(2) Have you never seen AGone historical profiles who had a down year or two around age 30, and rebounded to 30 WAR from ages 31-35?  - Lou Whitaker, Rafael Palmeiro, Robin Yount, Mark McGwire, Tim Raines, etc etc etc?  And it's not like AGone had an Adam Dunn or Mark McGwire disappearance here.
(3)  Why is he being compared to Mark Teixeira?  
(4) Why no consideration of the shift back to the NL?
(5) etc etc.
It's certainly possible that AGone will fade early.   Our original article noted the comps of Morneau, Clark, etc.  And very possible that the trade will backfire for LA, no doubts there.  I'm sure that James is referring to opinions, like yours, that it is obvious that the trade will backfire on LA.  It is no such thing.
Considering that AGone posts 1 WAR defensively, it's awfully tough to rule out his producing an overall 4 WAR in coming seasons.


bref has him at MINUS 4.1 for his career.
But seriously, Doc? You're going to invoke Raffy and Big Mac? You're making my argument for me.
As for Raines ... a no power speedster ... (terrible comp) ... but even HE makes my point.
3-season peak of 151, 145, 149 from age 25-27. (nice peak)
28 - 120
29 - 132
30 - 117
31 - 98
32 - 122
Mind you ... his entire 30s are also in the steroid era.
But steroids or not ... he had one (partial) career year left in him at age 33.
I am NOT saying it is impossible for a player to have an up YEAR after age 30. I'm saying it is impossible to have an up CAREER when comparing age 30+ to the normal 25-29 area peak.
Imagine after his age 27 season, (not even age 29), after 3 straight fantastic seasons by OPS (5 great WAR seasons ranging from 5.3 to 7.3). You signing Raines at age 28 to a ... 6 year contract as a 5.0 WAR guy? Because what he DID produce after that age 27 season was:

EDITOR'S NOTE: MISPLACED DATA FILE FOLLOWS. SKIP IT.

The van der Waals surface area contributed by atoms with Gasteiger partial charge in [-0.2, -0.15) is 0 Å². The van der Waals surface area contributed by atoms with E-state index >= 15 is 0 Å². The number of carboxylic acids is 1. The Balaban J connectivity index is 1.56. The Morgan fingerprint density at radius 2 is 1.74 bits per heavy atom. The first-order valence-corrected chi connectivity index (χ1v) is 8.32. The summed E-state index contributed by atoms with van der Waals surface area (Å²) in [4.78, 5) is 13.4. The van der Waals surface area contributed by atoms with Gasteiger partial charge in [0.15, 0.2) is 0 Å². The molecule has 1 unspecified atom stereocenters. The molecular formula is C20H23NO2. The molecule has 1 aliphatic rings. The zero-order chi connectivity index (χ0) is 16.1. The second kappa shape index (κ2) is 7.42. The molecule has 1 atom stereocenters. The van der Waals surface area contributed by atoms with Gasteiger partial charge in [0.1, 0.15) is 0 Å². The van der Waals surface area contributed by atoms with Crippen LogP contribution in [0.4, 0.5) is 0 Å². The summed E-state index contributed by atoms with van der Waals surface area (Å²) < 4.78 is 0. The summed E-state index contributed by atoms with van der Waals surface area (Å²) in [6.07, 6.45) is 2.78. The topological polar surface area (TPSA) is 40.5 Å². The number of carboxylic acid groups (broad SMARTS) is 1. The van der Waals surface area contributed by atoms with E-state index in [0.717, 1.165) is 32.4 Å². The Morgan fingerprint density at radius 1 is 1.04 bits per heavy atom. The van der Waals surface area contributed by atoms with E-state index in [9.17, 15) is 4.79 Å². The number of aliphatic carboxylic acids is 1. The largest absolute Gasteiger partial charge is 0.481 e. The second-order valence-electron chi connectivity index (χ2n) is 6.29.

If you had paid Raines ... the guy YOU picked ... as a paltry little 4.0 WAR guy ... you would have overpaid for him in 5 of the 6 seasons.
Bill James taught me in 1987 that age 27 was standard peak production. But that was just before the steroid era put the whammy on age arcs. I'm not bringing anything new. I'm just trying to wake people up to the simple fact that humans age ... and MLB players are humans, too.
Yes, there are exceptions. You will find a RARE case like Ryan or Moyer. But the standard ... the bet you will win 90% of the time is that players decline ... and they typically show a first significant drop around age 30. My rule is "by" age 32. Then, if still around, a 2nd tier drop at age 36.
No matter how it feels ... a 120 OPS+ is NOT a 150 OPS+. It is not a slow, steady, noticeable decline. It is typically drastic, quick and followed by random spurts, (which in THIS generation have to all be considered suspect). But, the MAJORITY of years post-30 are a significant downgrade over the pre-30 years for the vast majority of players.